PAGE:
The Shelter (The Twilight Zone)

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"The Shelter"
The Twilight Zone episode
Episode no. Season 3
Episode 3
Directed by Lamont Johnson
Written by Rod Serling
Featured music Stock
Production code 4803
Original air date September 29, 1961
Guest actors

Larry Gates: Dr. Bill Stockton
Jack Albertson: Jerry Harlowe
Sandy Kenyon: Frank Henderson
Peggy Stewart: Grace Stockton
Michael Burns: Pauly Stockton
Joseph Bernard: Marty Weiss
Jo Helton: Martha Harlowe
Moria Turner: Mrs. Weiss
Mary Gregory: Mrs. Henderson
John McLiam: Man
Scotty Morrow: Boy (uncredited)

Episode chronology
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"The Arrival"
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"The Passersby"
List of Twilight Zone episodes

"The Shelter" is episode 68 of the American television anthology series The Twilight Zone. It originally aired on September 29, 1961 on CBS.


It is a typical evening in a typical suburban community. At the residence of physician Bill Stockton, he enjoys a birthday party being thrown for him by his wife Grace and their son Paul. Also at the party are Jerry Harlowe, Bill's brother-in-law; Frank Henderson and Marty Weiss, Bill and Jerry's former roommates; and the wives and children of Jerry, Frank, and Marty. Bill is well-known and liked by this gathering; he attended the State University with Marty, Frank, and Jerry. Moreover, Bill has repeatedly administered to the health and well being of each one of said guests and/or delivered their children. Everyone is especially friendly and jovial, even when mention is made of Bill's late-night work on a fallout shelter which he has built in his basement. Suddenly, a Civil Defense (CONELRAD) announcement overheard by young Paul, is made that unidentified objects have been detected heading for the United States. In these times, everybody knows what that means: nuclear attack.

As panic ensues, the doctor locks himself and his family into his shelter. The same gathering of friends becomes hysterical and now wants to occupy the shelter. All of the previous cordiality is now replaced with soaring desperation; pent-up hostility, searing racism, and other suppressed emotions boil to the surface. Stockton offers his basement to the guests, but the shelter itself has sufficient air, provisions, and space for only three people (the Stocktons themselves). The once-friendly neighbors do not accept this; they break down the shelter door with an improvised battering ram. Just then, a final Civil Defense broadcast announces that the objects have been identified as harmless satellites and that no danger is present. The neighbors apologize for their behavior; yet Stockton wonders if they have destroyed each other without a bomb.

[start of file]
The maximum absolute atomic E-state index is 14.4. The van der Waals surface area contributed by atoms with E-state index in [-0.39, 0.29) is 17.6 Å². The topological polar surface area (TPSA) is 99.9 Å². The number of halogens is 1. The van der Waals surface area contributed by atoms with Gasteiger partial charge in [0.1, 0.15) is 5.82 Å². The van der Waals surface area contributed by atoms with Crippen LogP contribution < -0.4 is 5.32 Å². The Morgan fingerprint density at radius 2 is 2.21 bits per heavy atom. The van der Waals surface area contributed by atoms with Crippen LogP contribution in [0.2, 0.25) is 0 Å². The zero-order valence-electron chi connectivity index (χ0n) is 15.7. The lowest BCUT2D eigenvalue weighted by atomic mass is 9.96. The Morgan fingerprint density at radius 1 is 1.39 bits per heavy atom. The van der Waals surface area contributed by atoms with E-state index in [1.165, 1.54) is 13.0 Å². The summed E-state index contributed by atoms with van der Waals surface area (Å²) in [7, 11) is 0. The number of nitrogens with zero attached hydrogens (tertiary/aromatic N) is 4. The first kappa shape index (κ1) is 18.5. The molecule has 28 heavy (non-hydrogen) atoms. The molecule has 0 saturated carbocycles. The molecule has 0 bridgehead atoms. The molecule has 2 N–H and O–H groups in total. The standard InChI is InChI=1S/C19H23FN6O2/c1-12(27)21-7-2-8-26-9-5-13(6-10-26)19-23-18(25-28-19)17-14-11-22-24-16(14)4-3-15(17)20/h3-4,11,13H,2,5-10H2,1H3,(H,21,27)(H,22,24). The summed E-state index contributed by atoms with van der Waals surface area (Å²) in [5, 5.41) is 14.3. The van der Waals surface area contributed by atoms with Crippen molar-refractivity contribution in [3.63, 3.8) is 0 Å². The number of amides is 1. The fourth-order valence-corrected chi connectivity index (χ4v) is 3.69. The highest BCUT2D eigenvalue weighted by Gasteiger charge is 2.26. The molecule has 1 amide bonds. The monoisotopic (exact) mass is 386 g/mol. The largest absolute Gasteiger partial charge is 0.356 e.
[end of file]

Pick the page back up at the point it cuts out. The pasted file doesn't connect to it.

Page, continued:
Opening narration[edit]

"What you are about to watch is a nightmare. It is not meant to be prophetic, it need not happen, it's the fervent and urgent prayer of all men of good will that it never shall happen. But in this place, in this moment, it does happen. This is the Twilight Zone."

Closing narration[edit]

"No moral, no message, no prophetic tract, just a simple statement of fact: for civilization to survive, the human race has to remain civilized. Tonight's very small exercise in logic from the Twilight Zone."


The episode aired after a summer in which the fallout shelter had loomed large in national discourse, due to the Berlin Crisis of 1961. Meeting with U.S. President John F. Kennedy in Vienna, Soviet Premier Nikita Khrushchev insisted - not for the first time - that NATO troops withdraw from Berlin, handing over the city to an independent, Soviet-aligned East Germany. Khrushchev explicitly threatened thermonuclear war if the United States refused to relent. Kennedy responded publicly seven weeks later in a televised address on July 25, 1961.[1] During the speech, Kennedy stated his intention to ensure access to shelters in the event of a nuclear attack on the United States. In the aftermath of the speech, numerous companies began producing such shelters, and products were sold with explicit reference to the shelters; for instance, Foam-Ettes toothpaste tablets boasted that they could be used "wherever you are - even in a family fallout shelter."[2] Rod Serling saw an opportunity for urgent social commentary and "rushed into production" an episode that would comment on prevailing anxieties.[3] Two weeks after the episode aired, the crisis escalated and construction of the Berlin Wall began.


  • Zicree, Marc Scott: The Twilight Zone Companion. Sillman-James Press, 1982 (second edition)
  • DeVoe, Bill. (2008). Trivia from The Twilight Zone. Albany, GA: Bear Manor Media. ISBN 978-1-59393-136-0
  • Grams, Martin. (2008). The Twilight Zone: Unlocking the Door to a Television Classic. Churchville, MD: OTR Publishing. ISBN 978-0-9703310-9-0
  • Henriksen, Margot A. Dr. Strangelove's America: Society and Culture in the Atomic Age. Berkeley: University of California Press, 1997.
  • Perlstein, Rick. Before the Storm: Barry Goldwater and the Unmaking of the American Consensus. New York: Nation Books, 2009 [2001]. ISBN 978-1-56858-412-6


  1. ^
  2. ^ Henriksen, Margot A. Dr. Strangelove's America: Society and Culture in the Atomic Age. Berkeley: University of California Press, 1997.
  3. ^ Perlstein, Rick. Before the Storm: Barry Goldwater and the Unmaking of the American Consensus. New York: Nation Books, 2009 [2001].

External links[edit]